With the pro football season finally underway, the enthusiasm for my team — the Philadephia Eagles — is high. When you haven’t won a championship since 1960, every year could be THE year. This season, I find it interesting that the Eagles head coach Chip Kelly has replaced 40% of his team, even though he had wins in the last two years. Kelly has observed, “yes we won some games, but the team was not good enough to win a Super Bowl.” When you look at the stats of previous Super Bowl winners in any given year, a team might replace less than 20% of its players (due to contract negotiations and free agency etc) but 40% is a high percentage. This is a bold move that is controversial here in Philly and whether his daring strategy works won’t be known for months. A similar scenario is taking place in mortgage banking. Let me explain.
For a recent book project, I have been asked to discuss what hiring in mortgage banking will be like five years from now. I have contacted many senior mortgage executives to get their opinions and while many agree that the business will be dramatically different five years from now, the vast majority believe that our current hiring practices will be the same. How can this be? The business will be different but we will still hire the same? The equation doesn’t add up. As one executive commented, “The way hiring is conducted today cannot sustain itself; but there always seems to be a more desperate company who ruins it for others.”
There seems to be no question that the two biggest issues facing the mortgage business is its aging salesforce and how to sell to Gen Y consumers. Most managers agree that these are game-changers for our industry yet executives resist making large-scale adjustments to ensure success. So what is really going on here? In my opinion, the answer is simple: our industry needs more leaders.
In Harvard Business School Professor John Kotter’s great book, Force for Change – How Leadership Differs from Management, he does an outstanding job differentiating leadership from management. According to Kotter, the attributes that define a great leader are almost diametrically opposed to the attributes that define a great manager, and rarely does one individual excel in both arenas. This probably comes as no surprise, since a leader’s impetus is to drive change and a manager’s interest is to keep things status quo.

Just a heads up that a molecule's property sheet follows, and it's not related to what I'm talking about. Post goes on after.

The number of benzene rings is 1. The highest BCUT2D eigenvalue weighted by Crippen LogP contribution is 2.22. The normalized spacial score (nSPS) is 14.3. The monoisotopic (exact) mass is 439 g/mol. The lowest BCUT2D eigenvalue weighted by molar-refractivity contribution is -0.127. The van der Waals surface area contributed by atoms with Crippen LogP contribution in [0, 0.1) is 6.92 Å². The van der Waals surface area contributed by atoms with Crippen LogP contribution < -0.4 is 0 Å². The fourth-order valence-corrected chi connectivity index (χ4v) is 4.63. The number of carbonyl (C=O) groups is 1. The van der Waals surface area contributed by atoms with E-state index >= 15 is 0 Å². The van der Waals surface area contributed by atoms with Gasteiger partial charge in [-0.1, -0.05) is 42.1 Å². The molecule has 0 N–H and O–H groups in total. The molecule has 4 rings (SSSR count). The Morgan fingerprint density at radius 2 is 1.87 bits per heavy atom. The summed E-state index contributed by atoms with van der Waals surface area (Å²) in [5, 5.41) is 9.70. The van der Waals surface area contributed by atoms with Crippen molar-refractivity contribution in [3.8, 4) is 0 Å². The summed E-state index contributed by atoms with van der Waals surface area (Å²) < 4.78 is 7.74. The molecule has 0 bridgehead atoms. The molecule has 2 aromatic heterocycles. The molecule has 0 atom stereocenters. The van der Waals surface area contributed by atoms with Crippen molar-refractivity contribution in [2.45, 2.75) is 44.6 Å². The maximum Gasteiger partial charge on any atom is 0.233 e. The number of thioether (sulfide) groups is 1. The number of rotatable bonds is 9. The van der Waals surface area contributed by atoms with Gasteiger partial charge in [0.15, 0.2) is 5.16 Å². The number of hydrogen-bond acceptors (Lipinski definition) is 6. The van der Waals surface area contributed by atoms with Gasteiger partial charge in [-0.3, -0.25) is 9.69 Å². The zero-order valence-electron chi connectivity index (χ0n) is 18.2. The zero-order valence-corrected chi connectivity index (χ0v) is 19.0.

Kotter contends that prevalence of managers running corporate America vs. leaders is the direct result of the hierarchical bureaucracy being the dominant organizational form for the last century and a half. The dominance of this structure has led to a situation where most organizations are run by eminently capable managers who have been selected for their management skills first, and their leadership skills second. Kotter further says what is needed is not third parties developing a change strategy, but consultants training managers on how to lead. I think Kotter makes a great point and I must say rarely do I see a company committed to providing managers with professional leadership training. And I don’t mean hiring the Blue Angels for a sales rally.
Why do managers choose unremarkable strategies over a chance for greatness? Why is it that the industry’s challenges are met with uninspiring solutions? Coach Kelly is smart to make a bold move because with decisive action, he at least has a chance for winning big and not just being mediocre.